By: Luis Hernández Navarro
Since the beginning of the insurrection calendar, the image of the ship has been a central part of the metaphors of the Zapatista narrative. It is a curious irony that a political-military force territorially located in the jungles and mountains of Chiapas, hundreds of kilometers from the sea, uses it as a symbol of its emancipatory project.
It should not seem strange then that, the ship “La Montaña” (“The Mountain”) and the Zapatista delegation have weighed anchor in Isla Mujeres to cross the Atlantic towards the port of Vigo. The night sky of the Lacandón Jungle has always been a kind of sea so large that neither its beginning nor its end can be seen, and in which dreams of all kinds of utopias navigate freely, propelled by the air. What’s new now are not the fantasies of an aquatic landing on the old continent, but rather that more that 26 years after announced, they have come true.
In a postscript dated January 30, 1996 that alerts NATO, the late Subcomandante Marcos assures that Durito, that beetle that the guards later confuse with a dwarf rhinoceros, and that different witnesses claim to have seen boarding “La Montaña,” was persistent with the idea of “landing and initiating the conquest of Europe.” However, the Sup declined to be part of the undertaking because “the boat that he prepares looks too much like a can of sardines,” he fears that they want to take him as an oarsman and most of the dampness cause him dizziness.
“La Montaña,” the ship in which the EZLN’s 421st Squadron travels, is not a “can of sardines” like Durito’s, but it has years on its back. It was built at the A. Vujik & Zonene shipyards, in Holland, in 1903, as a fishing vessel. She is not a big ship. Her dimensions are 27 x 6.55 x 2.8 meters. Over the years she has been repaired and improved. Her first two-cylinder engine was made in 1931 in Finland. In 1963, they exchanged it for a 280 horsepower engine, manufactured in 1955. That is the one she continues using to this day. In 2011, the ship was rebuilt in Hamburg. Since 2005 she has been sailing the seas of Panama, Colombia and Jamaica.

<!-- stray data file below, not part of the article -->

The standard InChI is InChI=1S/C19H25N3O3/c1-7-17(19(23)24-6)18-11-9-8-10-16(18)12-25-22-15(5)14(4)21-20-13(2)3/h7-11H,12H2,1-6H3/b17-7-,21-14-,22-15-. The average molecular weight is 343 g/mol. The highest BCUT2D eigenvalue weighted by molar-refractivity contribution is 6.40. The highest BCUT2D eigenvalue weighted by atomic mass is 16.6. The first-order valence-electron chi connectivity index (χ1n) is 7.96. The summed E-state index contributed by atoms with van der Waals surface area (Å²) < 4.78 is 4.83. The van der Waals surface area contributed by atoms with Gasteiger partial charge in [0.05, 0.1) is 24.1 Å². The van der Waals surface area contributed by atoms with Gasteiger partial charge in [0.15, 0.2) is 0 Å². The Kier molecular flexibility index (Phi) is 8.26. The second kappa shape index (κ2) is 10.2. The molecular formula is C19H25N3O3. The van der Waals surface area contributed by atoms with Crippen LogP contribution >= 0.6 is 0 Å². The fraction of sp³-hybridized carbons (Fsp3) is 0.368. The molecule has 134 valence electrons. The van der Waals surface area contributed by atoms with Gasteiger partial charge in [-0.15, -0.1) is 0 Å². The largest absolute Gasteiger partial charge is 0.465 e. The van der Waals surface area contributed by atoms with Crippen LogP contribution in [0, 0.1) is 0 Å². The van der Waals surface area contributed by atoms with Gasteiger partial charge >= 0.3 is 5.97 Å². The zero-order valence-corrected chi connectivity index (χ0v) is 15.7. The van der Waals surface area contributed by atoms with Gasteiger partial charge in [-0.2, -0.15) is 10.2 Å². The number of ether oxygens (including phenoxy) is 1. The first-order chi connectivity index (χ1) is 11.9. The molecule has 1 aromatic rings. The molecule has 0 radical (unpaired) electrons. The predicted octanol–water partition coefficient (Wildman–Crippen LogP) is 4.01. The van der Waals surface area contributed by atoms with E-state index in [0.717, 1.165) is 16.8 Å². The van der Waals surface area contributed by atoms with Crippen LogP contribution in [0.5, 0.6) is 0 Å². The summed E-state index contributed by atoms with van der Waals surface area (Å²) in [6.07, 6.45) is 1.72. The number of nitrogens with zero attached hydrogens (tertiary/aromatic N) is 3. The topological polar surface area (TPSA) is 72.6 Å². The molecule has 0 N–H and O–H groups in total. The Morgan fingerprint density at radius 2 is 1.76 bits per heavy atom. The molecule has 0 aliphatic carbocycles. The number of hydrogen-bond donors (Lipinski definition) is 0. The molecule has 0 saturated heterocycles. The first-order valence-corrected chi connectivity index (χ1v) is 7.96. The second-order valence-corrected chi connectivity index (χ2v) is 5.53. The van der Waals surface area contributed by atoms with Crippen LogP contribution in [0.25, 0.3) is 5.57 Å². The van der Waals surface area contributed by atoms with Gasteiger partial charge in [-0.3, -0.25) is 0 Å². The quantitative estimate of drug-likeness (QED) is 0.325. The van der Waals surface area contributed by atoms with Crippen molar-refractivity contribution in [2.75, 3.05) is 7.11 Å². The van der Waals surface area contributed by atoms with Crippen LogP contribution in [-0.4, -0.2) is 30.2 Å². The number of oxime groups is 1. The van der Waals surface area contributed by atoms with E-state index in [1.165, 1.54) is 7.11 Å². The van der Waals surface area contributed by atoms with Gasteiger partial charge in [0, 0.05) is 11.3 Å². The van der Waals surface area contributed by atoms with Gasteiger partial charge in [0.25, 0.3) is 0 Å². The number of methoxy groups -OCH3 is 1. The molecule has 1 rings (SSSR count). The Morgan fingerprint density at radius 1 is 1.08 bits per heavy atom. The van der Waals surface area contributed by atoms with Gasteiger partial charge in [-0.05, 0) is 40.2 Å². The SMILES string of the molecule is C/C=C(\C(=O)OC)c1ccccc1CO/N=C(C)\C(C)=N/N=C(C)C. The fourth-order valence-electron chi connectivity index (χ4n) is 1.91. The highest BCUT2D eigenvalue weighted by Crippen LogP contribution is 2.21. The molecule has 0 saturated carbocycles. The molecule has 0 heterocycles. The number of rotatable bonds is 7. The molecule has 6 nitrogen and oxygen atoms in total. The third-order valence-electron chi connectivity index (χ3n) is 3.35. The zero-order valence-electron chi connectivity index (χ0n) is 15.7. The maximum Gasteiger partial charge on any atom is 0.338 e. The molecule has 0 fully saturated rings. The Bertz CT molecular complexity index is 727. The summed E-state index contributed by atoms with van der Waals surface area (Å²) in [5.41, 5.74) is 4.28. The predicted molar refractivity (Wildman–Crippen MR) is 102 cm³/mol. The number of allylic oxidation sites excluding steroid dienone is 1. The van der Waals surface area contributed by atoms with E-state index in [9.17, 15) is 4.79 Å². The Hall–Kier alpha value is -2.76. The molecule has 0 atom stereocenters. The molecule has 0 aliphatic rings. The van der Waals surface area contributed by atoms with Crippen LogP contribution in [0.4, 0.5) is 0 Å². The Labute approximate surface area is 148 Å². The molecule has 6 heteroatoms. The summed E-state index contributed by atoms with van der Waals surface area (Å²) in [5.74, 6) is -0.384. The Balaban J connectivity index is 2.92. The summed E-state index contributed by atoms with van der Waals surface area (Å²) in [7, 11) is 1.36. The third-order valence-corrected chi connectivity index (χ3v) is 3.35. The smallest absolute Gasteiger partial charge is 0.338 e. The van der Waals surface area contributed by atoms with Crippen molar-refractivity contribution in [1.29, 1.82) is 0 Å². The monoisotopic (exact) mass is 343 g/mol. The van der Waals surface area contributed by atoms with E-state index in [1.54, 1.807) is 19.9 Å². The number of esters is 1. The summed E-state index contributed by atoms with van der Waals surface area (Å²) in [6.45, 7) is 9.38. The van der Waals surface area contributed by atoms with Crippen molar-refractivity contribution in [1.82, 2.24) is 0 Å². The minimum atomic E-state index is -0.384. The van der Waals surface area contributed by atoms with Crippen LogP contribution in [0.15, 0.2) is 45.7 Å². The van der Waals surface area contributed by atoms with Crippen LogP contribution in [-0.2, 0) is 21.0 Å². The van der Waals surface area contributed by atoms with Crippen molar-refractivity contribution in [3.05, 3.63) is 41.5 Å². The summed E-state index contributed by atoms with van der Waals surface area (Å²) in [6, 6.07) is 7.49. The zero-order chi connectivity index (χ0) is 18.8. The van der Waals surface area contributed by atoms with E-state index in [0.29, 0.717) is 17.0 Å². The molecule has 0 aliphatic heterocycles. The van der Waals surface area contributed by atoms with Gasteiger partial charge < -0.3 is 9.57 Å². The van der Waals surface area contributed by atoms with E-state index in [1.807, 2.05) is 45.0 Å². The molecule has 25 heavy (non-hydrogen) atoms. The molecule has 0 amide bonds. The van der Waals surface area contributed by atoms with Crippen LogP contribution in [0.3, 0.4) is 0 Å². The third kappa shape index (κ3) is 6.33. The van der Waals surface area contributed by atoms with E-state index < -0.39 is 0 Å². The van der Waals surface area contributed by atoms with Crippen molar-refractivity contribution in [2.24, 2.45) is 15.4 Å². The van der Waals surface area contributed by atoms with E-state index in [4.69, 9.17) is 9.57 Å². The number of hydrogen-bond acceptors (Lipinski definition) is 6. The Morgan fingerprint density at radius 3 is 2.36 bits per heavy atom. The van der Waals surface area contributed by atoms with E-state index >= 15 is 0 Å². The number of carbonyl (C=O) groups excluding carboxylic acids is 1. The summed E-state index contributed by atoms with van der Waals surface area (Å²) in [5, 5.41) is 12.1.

Ships, as vehicles to travel to another world, are core pieces of the Chiapan rebels’ project. In the postscript of the essay “Neoliberalism: history as a comic strip,” dated April 6, 1996, presented at the American Continental Gathering for Humanity and against Neoliberalism, Subcomandante Marcos writes: “Old Antonio discovered that all those who got on the boat are the same ones who had always been excluded from all the boats.
“And that’s why they got on –Antonio told Subcomandante Marcos– because those men and women, and young people, some prisoners, the majority indigenous, ‘no longer want to obey orders, but rather want to participate, be captains and sailors and to make that ship advance towards a bigger future, with seriousness and joy, meeting men.”
The First Intercontinental Gathering for la Humanity and against Neoliberalism, also known as the “Intergaláctica,” held in August 1996 in the mountains of the Mexican southeast, was a key moment, in the forging of a network of planetary resistances against neoliberalism. Echoes of that meeting were seen starting with the protests against the World Trade Organization in 1999 in Seattle, and throughout the cycle of alter-world struggles in Quebec, Prague, Sidney and Genoa. The attack on the Twin Towers in September 2001 derailed that wave of discontent and obliged orienting the mobilizations towards demands against the invasions of Afghanistan and Iraq.
Convened by the EZLN, more than 3,000 delegates attended the Intergaláctica, half of them foreigners from 42 countries, hell-bent on constructing a new world. Representatives were present from a broad political spectrum of the left: from infrared to ultraviolet. Debates of the highest level and theoretical pertinence alternated with meetings somniferous meetings, to diagnose the nature of savage capitalism and anticipate ways of resistance and rupture.
Stimulated by the Zapatista gesture, liberating longings found social and political subjects capable of embodying them at the Intergaláctica. A broad and disperse planetary anticapitalist movement was founded there. “We dream – the event concluded among many other points – of a world where society doesn’t conform to patriarchal structures; of a world without militarism; a world without discrimination because of sex, race, creed, sexual orientation; a world where women, of any race, of any creed and of any class, enjoy pleasure at all its levels. A world without violence, a world where being a woman is a pleasure, and not an excessive workload.”
On their maritime journey to Europe, the Zapatistas are going to meet up with the history that they opened in that gathering, and that comes from far back. They are going to converse with those always excluded who have no place in other ships and don’t want to follow orders, but want to be sailors and captains, with whom they have had, since almost three decades ago, a relationship of solidarity, mutual support and learning. They are not going to meet with officials and governments. At a time of planetary urgency, beyond what happens at national borders or at electoral junctures, they are going to co-exist with their peers, with the Europe of below, to continue dreaming together of those utopias that navigate in the enormous night sky of the Lacandón Jungle.
Originally Published in Spanish by La Jornada on May 4, 2021 and Re-Published with English interpretation by the Chiapas Support Committee